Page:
Mechanisms with equity implications for the (non-) adoption of electric mobility in the early stage of the energy transition

Fabian Israel*, Dick Ettema, Dea van Lierop

*Corresponding author for this work

Research output: Contribution to journalArticleAcademicpeer-review

Abstract

The need to reduce transport-related GHG emissions has led many governments to stimulate a shift from the use of traditional combustion engine vehicles to the adoption of electric vehicles (EVs). While private and shared electric mobility (EM) options may have positive environmental outcomes, equity concerns regarding the adoption transition to EM are receiving increasing attention. This paper examines a number of theoretical concepts that describe the underlying processes that lead to transportation inequalities and identifies empirical evidence on EM adoption mechanisms with justice implications that sustain inequalities and potentially prevent a desired social-inclusive transition to EM. The empirical findings from the literature reviewed revealed how factors such as unequal distribution of economic incentives, charging and access to EM, power configuration of the space, and differences in personal characteristics and capabilities all play a role in EM adoption. Accordingly, the acceleration of EM diffusion without a critical evaluation might lead to undesired societal outcomes regarding social exclusion and transportation burdens. The results make evident the necessity to set social inclusion as both a goal and as a process, as one of the main strategic targets, along with the urgency for decarbonisation, in the current early stage of the transition to EM.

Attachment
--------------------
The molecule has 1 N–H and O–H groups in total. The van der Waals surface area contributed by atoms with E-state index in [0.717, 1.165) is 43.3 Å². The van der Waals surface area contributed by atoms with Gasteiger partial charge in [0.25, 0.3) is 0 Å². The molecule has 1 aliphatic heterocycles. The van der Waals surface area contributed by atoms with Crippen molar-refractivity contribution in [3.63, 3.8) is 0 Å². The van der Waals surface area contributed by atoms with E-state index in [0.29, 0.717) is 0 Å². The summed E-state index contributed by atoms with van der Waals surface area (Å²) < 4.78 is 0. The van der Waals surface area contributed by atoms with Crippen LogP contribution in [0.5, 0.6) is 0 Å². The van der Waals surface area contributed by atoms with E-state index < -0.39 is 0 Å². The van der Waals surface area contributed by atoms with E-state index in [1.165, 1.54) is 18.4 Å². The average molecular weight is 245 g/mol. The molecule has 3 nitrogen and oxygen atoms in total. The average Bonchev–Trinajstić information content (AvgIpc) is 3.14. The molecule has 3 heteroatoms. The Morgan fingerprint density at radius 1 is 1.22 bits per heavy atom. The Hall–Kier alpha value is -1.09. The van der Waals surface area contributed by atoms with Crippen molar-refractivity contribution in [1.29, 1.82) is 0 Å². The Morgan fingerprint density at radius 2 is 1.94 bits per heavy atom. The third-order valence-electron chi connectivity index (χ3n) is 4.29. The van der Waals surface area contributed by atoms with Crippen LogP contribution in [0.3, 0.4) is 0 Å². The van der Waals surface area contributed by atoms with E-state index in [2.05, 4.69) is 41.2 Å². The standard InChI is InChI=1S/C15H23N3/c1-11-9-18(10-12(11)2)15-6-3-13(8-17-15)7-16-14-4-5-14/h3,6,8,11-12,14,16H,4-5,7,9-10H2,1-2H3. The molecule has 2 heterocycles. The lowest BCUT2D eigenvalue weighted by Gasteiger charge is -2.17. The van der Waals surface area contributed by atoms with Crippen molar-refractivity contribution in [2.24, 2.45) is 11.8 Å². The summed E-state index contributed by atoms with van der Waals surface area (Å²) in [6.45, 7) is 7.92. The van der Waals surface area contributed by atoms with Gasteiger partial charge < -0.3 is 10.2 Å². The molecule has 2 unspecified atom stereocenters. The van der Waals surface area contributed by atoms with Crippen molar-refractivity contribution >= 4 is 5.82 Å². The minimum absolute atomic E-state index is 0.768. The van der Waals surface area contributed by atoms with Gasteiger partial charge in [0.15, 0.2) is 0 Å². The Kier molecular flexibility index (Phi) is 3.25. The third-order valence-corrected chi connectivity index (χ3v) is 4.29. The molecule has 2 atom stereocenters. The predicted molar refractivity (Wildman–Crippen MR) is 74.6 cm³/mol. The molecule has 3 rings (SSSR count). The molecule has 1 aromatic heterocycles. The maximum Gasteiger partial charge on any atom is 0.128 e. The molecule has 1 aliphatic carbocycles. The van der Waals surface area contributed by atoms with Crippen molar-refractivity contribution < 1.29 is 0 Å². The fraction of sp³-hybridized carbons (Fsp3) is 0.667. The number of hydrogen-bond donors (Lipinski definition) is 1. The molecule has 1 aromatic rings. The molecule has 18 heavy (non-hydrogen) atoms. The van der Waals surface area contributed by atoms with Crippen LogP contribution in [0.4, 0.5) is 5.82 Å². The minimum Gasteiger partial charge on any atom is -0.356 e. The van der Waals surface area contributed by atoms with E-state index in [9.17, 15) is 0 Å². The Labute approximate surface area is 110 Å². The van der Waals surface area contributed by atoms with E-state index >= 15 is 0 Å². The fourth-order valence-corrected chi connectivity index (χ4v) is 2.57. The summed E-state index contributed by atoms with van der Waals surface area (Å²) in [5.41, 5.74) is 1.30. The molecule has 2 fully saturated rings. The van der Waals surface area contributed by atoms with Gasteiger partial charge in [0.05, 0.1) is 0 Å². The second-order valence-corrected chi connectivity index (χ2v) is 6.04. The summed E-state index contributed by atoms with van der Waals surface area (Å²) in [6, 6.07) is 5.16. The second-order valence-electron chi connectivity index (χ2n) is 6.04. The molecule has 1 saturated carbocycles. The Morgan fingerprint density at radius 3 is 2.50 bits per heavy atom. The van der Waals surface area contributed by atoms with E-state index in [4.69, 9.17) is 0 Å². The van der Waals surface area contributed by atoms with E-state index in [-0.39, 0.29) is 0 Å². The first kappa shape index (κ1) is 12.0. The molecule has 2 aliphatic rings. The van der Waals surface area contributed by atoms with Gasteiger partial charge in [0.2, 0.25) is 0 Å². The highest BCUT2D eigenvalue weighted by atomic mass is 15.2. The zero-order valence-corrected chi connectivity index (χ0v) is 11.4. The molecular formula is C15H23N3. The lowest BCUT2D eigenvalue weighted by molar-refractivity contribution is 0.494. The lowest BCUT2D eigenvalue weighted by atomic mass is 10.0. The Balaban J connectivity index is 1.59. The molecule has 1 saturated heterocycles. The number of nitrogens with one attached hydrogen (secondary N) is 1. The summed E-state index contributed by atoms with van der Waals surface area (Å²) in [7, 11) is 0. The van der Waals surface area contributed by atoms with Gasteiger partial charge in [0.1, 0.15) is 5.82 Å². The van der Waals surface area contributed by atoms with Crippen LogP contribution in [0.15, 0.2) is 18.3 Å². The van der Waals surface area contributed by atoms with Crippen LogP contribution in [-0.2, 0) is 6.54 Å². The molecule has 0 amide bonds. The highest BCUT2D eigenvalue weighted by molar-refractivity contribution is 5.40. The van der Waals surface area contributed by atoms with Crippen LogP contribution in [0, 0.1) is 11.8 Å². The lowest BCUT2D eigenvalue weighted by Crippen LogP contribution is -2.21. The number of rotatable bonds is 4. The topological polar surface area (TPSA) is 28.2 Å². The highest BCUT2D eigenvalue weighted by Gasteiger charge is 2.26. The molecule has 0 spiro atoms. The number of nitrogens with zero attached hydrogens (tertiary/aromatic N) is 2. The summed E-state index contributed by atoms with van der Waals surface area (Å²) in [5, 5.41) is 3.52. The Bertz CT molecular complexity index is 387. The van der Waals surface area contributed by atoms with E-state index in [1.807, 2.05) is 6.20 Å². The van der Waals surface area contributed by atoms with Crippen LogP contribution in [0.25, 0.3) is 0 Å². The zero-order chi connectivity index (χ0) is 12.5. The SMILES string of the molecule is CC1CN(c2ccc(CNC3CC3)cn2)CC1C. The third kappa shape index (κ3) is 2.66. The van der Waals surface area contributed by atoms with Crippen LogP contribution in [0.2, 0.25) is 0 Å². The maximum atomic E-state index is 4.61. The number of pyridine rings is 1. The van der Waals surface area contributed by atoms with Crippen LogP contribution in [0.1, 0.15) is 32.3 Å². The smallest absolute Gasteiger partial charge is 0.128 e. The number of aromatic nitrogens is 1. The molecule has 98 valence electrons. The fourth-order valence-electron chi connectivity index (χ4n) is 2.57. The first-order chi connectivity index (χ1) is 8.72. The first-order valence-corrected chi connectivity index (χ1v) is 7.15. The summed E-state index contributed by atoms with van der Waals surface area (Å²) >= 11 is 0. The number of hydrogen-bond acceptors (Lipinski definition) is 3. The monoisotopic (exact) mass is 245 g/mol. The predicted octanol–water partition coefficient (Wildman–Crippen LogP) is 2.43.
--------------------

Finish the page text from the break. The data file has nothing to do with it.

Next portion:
Original languageEnglish
Pages (from-to)659-683
Number of pages25
JournalTransport Reviews
Volume44
Issue number3
DOIs
Publication statusPublished - 2024

Keywords

  • Adoption and diffusion
  • Electric mobility
  • Electric vehicles
  • Micro-mobility
  • Mobility transition
  • Transport justice

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